Uncle P: Not for me personally, cos I'm not really feelin garage too much. The darker shit I don't mind so much, but none of the MC's really grab me. I know Code Breaker could have a fat pad, a Ferrari and 65 bitches, had he gone down the garage road!! No joke! Crossing over to another scene to make more money doesn't really appeal to me. I have a lot of ideas in my head and it may take 10 years to get those ideas out in the form of music. I ain't gonna write Hip Hop only 'til I die.... No way, there's other musical styles I would like to conquer. With the creation of this new music, you never know but I could be one of the forerunners to spurn a new musical genre!! Well it's a nice thought at least even if a touch far fetched!! But that sort of idea appeals much more to me than jumping on a bandwagon. I want to create something new!

Buttafingaz: Sufficed to say..

in a world of bullshit........ music is all that really matters.

Who are the UK artists you listen to and admire?

Buttafingaz: Personally (Buttafingaz) - Task Force, Jehst, Braintax, Def Tex, Rodney P, Nextmen, Villans have their moments. Oh and when Ronin started out they were super dope. Scratch Perverts and Plus 1, they are all Dons and of course Skinnyman, Mud Fam...

Uncle P: Aspects, Lg and Lopez, Science Venom, Gunshot....

Who or what are your other influences?

Uncle P: Great food, squat parties, sporadic debauchery, and grade 'A' bud!

Sound quality is of paramount importance and your EP sounds well engineered. As a crew can you let off some of your production techniques? What sort of equipment are you using both to make beats and to record?

Uncle P: Well believe it or not 90 percent of the material is all sequenced and recorded on a home computer. Not a very good one at that. I have a good mic and good front end and that helps. Recording Illtime was a joke. No vocal booth, nothing. Just hard work from me trying to make them sound vaguely decent. In my new flat, I build a vocal booth out of blankets and duvets and it works pretty well. But at the end of the day equipment is expensive and I can't afford that shit, so I make the best out of what I've got. No fancy toys here!!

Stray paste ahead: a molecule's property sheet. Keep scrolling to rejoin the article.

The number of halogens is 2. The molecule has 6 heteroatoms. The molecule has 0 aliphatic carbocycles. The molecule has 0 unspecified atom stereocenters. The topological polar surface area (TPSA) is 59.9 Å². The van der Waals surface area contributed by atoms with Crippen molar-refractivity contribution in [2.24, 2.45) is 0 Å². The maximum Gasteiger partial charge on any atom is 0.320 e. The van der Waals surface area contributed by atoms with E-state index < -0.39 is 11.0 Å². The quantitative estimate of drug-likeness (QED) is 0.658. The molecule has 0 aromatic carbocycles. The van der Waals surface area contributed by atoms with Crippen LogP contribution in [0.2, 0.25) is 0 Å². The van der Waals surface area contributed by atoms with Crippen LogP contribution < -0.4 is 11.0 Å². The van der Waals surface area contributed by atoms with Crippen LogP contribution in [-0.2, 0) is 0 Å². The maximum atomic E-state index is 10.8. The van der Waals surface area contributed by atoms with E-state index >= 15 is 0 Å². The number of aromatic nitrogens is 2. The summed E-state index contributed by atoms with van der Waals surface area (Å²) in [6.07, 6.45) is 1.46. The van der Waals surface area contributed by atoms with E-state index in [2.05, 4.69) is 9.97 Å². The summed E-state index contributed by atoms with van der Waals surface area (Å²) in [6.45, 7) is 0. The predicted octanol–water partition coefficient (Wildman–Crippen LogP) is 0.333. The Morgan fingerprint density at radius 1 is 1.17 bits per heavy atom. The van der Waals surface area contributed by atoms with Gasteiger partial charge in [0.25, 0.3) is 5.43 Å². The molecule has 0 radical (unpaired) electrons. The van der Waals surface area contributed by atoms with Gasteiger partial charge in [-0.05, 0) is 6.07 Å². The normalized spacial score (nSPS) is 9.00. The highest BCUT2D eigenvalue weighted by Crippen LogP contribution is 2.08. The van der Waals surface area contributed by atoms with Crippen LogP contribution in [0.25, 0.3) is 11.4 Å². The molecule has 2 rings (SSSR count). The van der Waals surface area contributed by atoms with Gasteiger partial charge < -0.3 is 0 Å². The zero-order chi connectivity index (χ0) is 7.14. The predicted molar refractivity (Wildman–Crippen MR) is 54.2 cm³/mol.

You only just came out quite recently, did you know each other for a long time before, or did you meet at college or something?

Uncle P: I've known Ben for years, we were at school together. Andy was at uni with Ben and lived in the next-door room. That's how we met. Alain cropped up around the same sort of time. Code Breaker hooked up with us through an ad! It was the one good demo we got sent out of hundreds!!!

It seems like the combination is working well, are you all similar people, or does each one bring specific skills? Is there a hierarchy?

Uncle P: Nah, no hierarchy. Just a good working team. We're all similar minded people and appreciate many of the same things.

Do you like to make beats first and then write rhymes to them, or do You prefer writing a rhyme and creating a beat for it later, or does it all happen at once? What are the reasons for this?

Uncle P: Well all of the above really. Wildeye has pages and pages of lyrics with no particular beats in mind. I sit in my hovel and bang out beats willy-nilly.... When the MC's hear them they know which beat is for them! Code Breaker does both. He writes beats and rhymes.

Was there a concept behind your EP? Can you tell us a bit about each of the tracks on your EP, what they are about, what effects, moods or Messages you were trying to create/pass on?

Buttafingaz: There was no initial concept.... Just a bunch of tracks we were happy with and wanted to put out. Let the people hear them the only effect we wanted was a big 'Oi!!! we're Buttercuts and check out our shit.'

So you have some rapping in French on there. What is the reason for that? Is it just that one of you can speak the language well or was it a ploy to try and get more exposure in Francophone territories?

Buttafingaz: Not really a ploy,... just the fact that Cultcam is ruff!!! He has some deep shit to say too, but if you don't understand French then you'll never know.
WildEye At Cargo
Cultcam
Buttercuts @ The Fortress, 11th May 2002
Buttercuts @ The Fortress, 11th May 2002

What has been the reaction to the EP so far?

Uncle P: Really good. Everyone that's heard it has got one choon on it the particularly like!

How do you find running you own label? It is early days yet, but could you tell us a bit about the pro's and the cons, and would you have any advice for others that want to release their own records?

Uncle P: It's so much work!! We all have day jobs and running this too is hard!! Your working day suddenly becomes 24 hours long. My advice.... If you've got some busting Hip Hop.... Don't mess about setting up your own label... Send it to us and we'll put it out! He he. Nah.... never sit about waiting for a major deal. Get your shit locked and get it out there on an independent.

Have you had financial help or advice from anyone with more experience in the music biz?

Uncle P: Not really...we've just freestyled this far.

OK, so where can people pick up your stuff?

Buttafingaz: That's a good question..... er.... all the Berwick Street shops in London and all good Hip Hop record shops over the country. Oh and www.suspect-packages.com for all you online needs..